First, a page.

‘Compare that with today? Europe is admittedly not over the hump. But no fruits have dropped [into Molotov’s lap]. We know what is West and what is East. Moscow was itself compelled to make that unpleasant delineation. Recovery is progressing rapidly in the West. New hope exists. People see the possibility of a better future. The Communist position in France has been deeply shaken. The Western nations have found common political language. They are learning to lean on each other, and to help each other. Those who fancied they were neutral are beginning to realize that they are on our side. A year ago only that which was Communist had firmness and structure. Today the non-Communist world is gaining daily in rigidity and in the power of resistance. Admittedly, the issue hangs on Italy; but it hangs, in reality, on Italy alone. A year ago it hung on all of Europe and on us.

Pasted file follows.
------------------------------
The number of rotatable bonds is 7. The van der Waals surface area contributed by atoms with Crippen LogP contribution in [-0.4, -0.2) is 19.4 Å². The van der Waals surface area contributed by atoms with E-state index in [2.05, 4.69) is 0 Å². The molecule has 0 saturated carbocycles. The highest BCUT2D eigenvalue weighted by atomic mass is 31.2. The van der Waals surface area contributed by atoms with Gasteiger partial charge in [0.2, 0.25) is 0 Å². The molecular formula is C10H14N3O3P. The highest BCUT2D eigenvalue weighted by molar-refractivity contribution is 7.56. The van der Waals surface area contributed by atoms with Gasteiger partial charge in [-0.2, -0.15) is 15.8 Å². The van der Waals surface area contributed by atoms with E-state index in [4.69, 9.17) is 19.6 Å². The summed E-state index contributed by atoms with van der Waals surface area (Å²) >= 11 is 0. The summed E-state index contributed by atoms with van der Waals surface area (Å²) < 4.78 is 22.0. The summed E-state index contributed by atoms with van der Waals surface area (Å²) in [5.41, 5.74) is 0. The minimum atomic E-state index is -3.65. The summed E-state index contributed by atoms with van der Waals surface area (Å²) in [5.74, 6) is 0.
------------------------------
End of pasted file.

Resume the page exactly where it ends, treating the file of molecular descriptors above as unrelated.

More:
‘You may say: this was not the doing of U.S. policy makers; it was others who worked this miracle.
‘Certainly, we did not do it alone; and I have no intention of attempting to apportion merit. But you must leave us some pride in our own legerdemain. In international affairs, the proof of the pudding is always in the eating. If the development of the past year had been in the opposite direction – if there had been a deterioration of our position as great as the actual improvement – there is not one of you who would not have placed the blame squarely on the failure of American statesmanship. Must it always, then, be ‘heads you win; tails I lose’ for the U.S. Government?’